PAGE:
Black History Month (February 1 to February 28) is an annual observance of prominent figures and events throughout history. This commemorative period was first established as a weeklong observance known in 1926 as national “Negro History Week,” by the Association for the Study of Negro Life and History. During the 1960s, activists from the civil rights movement urged authority figures to expand Negro History Week. It wasn’t until 1976 when President Gerald R. Ford proclaimed February to be officially recognized as Black History Month. In honor of this month-long celebration, the Spring Creek Sun compiled a list of African-American politicians who managed to overcome many racial and gender barriers, and become the first African-Americans elected in their fields. Their work has helped make a difference in the United States.
Shirley Chisholm was the first Black woman to serve in Congress and to pursue the Democratic presidential nomination. Chisholm’s forthright attitude in liberal politics helped to shatter racial and gender barriers during the 1960s and 1970s. Chisholm continued to serve as Brooklyn’s Congresswoman until 1983 (a total of seven terms). Throughout her career, she advocated for African-Americans and female advancement in politics. She was one of the founding members of the National Women’s Political Caucus (1971), the only national organization solely dedicated to increasing women’s political and public participation, and she helped to form the National Congress of Black Women (1984), a non-profit organization devoted to educational, political, and cultural development of African-American Women.
Thurgood Marshall was the first African-American to serve as a Supreme Court Justice (October 1967 until October 1991). One of the greatest achievements in his career was winning the 1954 Supreme Court case Brown v. Board of Education of Topeka. Marshall, a civil-rights lawyer, represented a group of black parents from Kansas who were forced to attend a segregated school. This class action suit helped to bring forward one of the most crucial decisions in legal history—ending racial segregation (which was established in the 1896 Supreme Court case Plessy v. Ferguson.) On May 17, 1954 the court ruled that segregation violated the 14th Amendment.
Carol Moseley Braun was the first African-American woman to be elected to the U.S. Senate in 1992. She was an advocate for reforming education, government and healthcare. When she was elected senator, she concentrated on women’s rights, civil rights, educational reform and advocated for stricter gun control laws. During her position, she served on the Senate Finance Committee.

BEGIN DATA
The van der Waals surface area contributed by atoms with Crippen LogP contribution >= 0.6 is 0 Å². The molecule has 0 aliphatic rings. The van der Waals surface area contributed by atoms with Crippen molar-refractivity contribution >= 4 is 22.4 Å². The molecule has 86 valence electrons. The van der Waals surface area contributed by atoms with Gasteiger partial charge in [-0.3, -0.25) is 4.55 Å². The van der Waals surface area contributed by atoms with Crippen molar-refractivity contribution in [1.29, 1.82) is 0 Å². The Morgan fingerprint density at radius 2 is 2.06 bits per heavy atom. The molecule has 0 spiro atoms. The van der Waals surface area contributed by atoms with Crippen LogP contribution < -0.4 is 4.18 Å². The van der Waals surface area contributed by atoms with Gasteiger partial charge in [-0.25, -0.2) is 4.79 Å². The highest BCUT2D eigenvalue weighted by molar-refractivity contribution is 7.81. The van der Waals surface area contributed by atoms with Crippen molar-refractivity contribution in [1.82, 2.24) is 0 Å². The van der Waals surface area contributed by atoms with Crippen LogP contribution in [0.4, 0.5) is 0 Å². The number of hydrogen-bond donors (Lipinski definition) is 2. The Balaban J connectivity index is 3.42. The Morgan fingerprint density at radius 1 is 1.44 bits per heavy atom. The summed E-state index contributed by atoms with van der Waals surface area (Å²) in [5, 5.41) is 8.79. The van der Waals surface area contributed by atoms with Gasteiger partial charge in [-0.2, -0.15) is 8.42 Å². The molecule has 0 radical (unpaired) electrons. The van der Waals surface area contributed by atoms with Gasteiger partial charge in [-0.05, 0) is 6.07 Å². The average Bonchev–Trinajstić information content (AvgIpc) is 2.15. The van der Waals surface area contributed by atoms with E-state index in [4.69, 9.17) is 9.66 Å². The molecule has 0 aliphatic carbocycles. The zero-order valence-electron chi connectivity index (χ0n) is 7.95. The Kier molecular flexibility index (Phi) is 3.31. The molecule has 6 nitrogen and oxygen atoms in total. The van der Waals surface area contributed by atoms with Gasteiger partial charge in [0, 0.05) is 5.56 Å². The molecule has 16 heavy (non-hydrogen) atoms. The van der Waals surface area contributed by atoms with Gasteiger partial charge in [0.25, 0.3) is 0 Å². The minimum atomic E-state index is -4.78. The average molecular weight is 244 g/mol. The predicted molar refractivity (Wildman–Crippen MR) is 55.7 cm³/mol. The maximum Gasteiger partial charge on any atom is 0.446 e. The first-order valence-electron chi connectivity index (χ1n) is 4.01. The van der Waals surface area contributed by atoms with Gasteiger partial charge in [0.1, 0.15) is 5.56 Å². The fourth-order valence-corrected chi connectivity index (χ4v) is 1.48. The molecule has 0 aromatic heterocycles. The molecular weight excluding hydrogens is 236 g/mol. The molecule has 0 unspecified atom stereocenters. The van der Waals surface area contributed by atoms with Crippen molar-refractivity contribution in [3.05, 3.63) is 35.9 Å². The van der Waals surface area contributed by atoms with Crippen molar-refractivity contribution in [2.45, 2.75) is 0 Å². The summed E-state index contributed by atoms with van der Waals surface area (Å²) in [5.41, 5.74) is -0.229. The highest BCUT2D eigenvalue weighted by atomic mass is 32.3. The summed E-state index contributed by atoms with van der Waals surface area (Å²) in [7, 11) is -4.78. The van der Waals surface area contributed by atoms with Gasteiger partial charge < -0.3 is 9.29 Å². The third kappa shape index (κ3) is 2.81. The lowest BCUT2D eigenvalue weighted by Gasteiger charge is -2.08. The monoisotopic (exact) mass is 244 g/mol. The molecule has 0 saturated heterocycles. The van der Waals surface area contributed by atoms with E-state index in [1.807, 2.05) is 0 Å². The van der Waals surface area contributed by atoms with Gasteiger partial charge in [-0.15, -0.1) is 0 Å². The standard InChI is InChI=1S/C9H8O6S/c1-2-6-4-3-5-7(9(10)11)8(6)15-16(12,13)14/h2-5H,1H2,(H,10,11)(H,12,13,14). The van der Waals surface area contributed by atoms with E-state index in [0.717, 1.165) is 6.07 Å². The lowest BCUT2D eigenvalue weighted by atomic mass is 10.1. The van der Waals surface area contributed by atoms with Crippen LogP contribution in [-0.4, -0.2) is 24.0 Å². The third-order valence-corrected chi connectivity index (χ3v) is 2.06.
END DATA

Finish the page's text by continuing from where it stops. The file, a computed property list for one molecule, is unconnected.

Colin Powell was the first African-American appointed as the U.S. Secretary of State, and the first, and the only one, to serve on the Joint Chiefs of Staff. In 1987, during the Reagan administration, he became a national security adviser where he helped to coordinate summit meetings on pro-Communist Sandinista government in Nicaragua. A few years later, in 1989, President George H. W. Bush appointed him as Chairman of the Joint Chief of Staffs. Powell became the first African-American, and the only one, to hold this position, which is considered the highest military post within the Department of Defense. As Chairman, Powell developed a military strategy known as the “Powell Doctrine,” an approach that pushes for the use of force to increase success while also minimizing the amount of casualties involved. Powell served as United States Secretary of State under President George W. Bush from 2001-2005.
Condoleezza Rice was the first African-American woman to serve as the United States’ National Security Adviser, as well as the first African-American woman to serve as U.S. Secretary of State (2005- 09). A woman who accomplished many firsts, Rice‘s career began when she was the first African-American to serve as provost of Stanford University, serving as both the chief of budget and as an academic officer. In 2001, she broke both gender and racial barriers by becoming the first African-American woman to be appointed as a National Security Adviser. While working as Secretary of State (appointed by George W. Bush) she concentrated on the mission to develop “Transformational Diplomacy,” which attempted to create and sustain democracy within governed states around the world, particularly the Middle East.
Barack Hussein Obama is the first African-American to serve as US President. He was first elected in 2008 and was re-elected to a second term in 2012. His political career began in 1996, when he was elected to Illinois State Senate and then in 2004 to the US Senate. Throughout his time in office, he tried to draft legislation on ethics, expand the availability of healthcare services and develop early childhood education programs for low-income families. In addition, he served as chairman for the Senate’s Health and Human Services Committee, where he advocated for the videotaping of confessions and integrations for capital cases due to the amount of death-row inmates who were found innocent. In 2007, he placed his bid for presidential candidacy on the Democratic ballot along with Hilary Rodham Clinton. On November 4, 2008 Obama defeated Republican nominee John McCain, and became the 44th President of the United States, and the first African-American to accomplish this feat.